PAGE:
It's sad to see someone who just started logging recently leave because they found this forum to be a toxic environment but I can relate to what is said above. I'm guilty myself of not contributing a lot apart from my own log and a bit of advice on the odd thread where I think I have a bit of experience. I do definitely feels like there is a community here but it can sometimes feel like a clique. I guess you can't be part of a community if you are not contributing.

    I personally don't see an issue with asking specific questions on training, HR, cadence, form or whatever, beginner or not. At worst I always find those discussions interesting and while I agree for most runners here simpler is better I'm always curious about more complex methods.




  • token56 wrote: »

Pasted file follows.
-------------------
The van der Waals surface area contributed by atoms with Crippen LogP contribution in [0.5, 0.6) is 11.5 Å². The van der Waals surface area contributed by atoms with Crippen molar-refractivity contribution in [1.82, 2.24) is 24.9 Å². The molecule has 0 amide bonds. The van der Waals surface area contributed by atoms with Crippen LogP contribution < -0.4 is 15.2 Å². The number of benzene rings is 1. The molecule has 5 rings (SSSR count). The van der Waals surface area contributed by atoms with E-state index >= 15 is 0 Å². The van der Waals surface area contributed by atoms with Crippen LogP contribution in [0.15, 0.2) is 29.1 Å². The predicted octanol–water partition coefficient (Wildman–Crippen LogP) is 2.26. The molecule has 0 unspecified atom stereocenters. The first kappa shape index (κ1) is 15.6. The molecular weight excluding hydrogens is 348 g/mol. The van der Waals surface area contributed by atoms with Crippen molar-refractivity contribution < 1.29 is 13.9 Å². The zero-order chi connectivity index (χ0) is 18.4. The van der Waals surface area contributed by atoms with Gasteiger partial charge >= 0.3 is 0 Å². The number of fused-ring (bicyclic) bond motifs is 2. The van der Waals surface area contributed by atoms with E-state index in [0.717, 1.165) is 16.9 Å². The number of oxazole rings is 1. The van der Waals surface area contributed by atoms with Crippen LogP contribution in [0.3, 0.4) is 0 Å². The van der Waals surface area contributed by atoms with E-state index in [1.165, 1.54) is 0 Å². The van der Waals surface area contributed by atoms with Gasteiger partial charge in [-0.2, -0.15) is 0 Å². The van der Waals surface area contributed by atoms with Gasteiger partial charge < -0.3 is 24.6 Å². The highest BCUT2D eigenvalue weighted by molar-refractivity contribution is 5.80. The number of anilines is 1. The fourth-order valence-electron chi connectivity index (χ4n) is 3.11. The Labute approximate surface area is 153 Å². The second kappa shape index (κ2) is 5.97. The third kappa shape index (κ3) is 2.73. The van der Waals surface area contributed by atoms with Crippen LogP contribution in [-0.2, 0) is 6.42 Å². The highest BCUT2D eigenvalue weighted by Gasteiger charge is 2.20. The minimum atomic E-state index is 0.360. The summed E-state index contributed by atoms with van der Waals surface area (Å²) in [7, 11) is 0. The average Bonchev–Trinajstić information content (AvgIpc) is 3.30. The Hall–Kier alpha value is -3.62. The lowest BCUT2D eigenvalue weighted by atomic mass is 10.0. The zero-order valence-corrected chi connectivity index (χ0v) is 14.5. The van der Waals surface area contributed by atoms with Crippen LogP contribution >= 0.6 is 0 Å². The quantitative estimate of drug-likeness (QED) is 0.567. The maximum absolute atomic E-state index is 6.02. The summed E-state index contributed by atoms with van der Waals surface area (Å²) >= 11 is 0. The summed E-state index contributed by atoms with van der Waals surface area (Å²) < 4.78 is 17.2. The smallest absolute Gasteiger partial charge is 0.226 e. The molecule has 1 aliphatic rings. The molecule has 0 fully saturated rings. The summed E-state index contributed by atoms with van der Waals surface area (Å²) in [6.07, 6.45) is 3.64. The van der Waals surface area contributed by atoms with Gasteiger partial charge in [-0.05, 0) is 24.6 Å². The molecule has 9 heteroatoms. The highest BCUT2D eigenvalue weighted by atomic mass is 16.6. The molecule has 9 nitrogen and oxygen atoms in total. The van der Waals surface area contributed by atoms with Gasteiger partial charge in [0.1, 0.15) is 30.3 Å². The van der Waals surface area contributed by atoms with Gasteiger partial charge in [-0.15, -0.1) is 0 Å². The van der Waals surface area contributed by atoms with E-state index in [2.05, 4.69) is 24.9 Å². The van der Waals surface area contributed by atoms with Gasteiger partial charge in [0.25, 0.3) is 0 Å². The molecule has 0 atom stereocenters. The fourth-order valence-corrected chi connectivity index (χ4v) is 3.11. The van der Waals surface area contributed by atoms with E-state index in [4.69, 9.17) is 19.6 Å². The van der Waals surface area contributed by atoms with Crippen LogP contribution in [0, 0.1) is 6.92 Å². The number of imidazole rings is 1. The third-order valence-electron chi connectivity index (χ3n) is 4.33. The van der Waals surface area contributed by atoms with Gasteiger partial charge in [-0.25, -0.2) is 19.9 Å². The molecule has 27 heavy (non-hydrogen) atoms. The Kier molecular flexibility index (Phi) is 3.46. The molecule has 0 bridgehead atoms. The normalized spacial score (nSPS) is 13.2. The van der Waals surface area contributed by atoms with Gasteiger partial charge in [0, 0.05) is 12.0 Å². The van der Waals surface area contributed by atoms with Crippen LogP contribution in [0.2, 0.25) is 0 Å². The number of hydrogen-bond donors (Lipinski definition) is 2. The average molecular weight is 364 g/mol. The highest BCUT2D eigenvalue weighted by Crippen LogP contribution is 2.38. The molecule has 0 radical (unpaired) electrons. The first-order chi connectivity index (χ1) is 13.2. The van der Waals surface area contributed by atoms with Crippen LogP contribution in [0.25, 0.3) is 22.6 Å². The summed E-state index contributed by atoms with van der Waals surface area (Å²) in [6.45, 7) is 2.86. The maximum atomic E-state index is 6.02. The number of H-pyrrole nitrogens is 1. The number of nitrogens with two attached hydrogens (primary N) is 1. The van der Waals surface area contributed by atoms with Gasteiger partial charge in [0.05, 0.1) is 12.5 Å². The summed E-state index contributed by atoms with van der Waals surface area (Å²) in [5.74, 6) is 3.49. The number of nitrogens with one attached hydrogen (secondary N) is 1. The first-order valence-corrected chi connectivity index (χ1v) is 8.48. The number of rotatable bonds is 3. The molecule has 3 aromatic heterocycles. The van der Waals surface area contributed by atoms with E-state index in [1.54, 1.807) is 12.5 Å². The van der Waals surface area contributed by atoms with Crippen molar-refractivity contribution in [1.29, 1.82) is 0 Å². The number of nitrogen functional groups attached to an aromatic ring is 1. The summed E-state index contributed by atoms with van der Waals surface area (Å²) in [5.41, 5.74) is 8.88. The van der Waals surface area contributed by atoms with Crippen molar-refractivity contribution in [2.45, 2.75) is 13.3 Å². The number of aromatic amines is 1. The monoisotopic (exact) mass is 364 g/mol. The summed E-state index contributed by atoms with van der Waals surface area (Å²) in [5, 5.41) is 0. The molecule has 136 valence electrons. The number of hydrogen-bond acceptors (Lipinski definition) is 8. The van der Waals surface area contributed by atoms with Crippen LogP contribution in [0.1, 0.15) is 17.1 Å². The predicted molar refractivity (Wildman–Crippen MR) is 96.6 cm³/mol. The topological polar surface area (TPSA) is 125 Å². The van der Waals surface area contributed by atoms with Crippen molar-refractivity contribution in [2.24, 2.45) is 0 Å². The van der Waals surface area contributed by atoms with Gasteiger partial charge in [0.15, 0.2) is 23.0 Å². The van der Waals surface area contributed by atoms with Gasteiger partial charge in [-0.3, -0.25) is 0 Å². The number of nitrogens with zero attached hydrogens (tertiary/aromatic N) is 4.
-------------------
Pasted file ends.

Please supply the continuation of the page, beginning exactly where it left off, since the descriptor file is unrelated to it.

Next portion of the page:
It's sad to see someone who just started logging recently leave because they found this forum to be a toxic environment but I can relate to what is said above. I'm guilty myself of not contributing a lot apart from my own log and a bit of advice on the odd thread where I think I have a bit of experience. I do definitely feels like there is a community here but it can sometimes feel like a clique. I guess you can't be part of a community if you are not contributing.

    I personally don't see an issue with asking specific questions on training, HR, cadence, form or whatever, beginner or not. At worst I always find those discussions interesting and while I agree for most runners here simpler is better I'm always curious about more complex methods.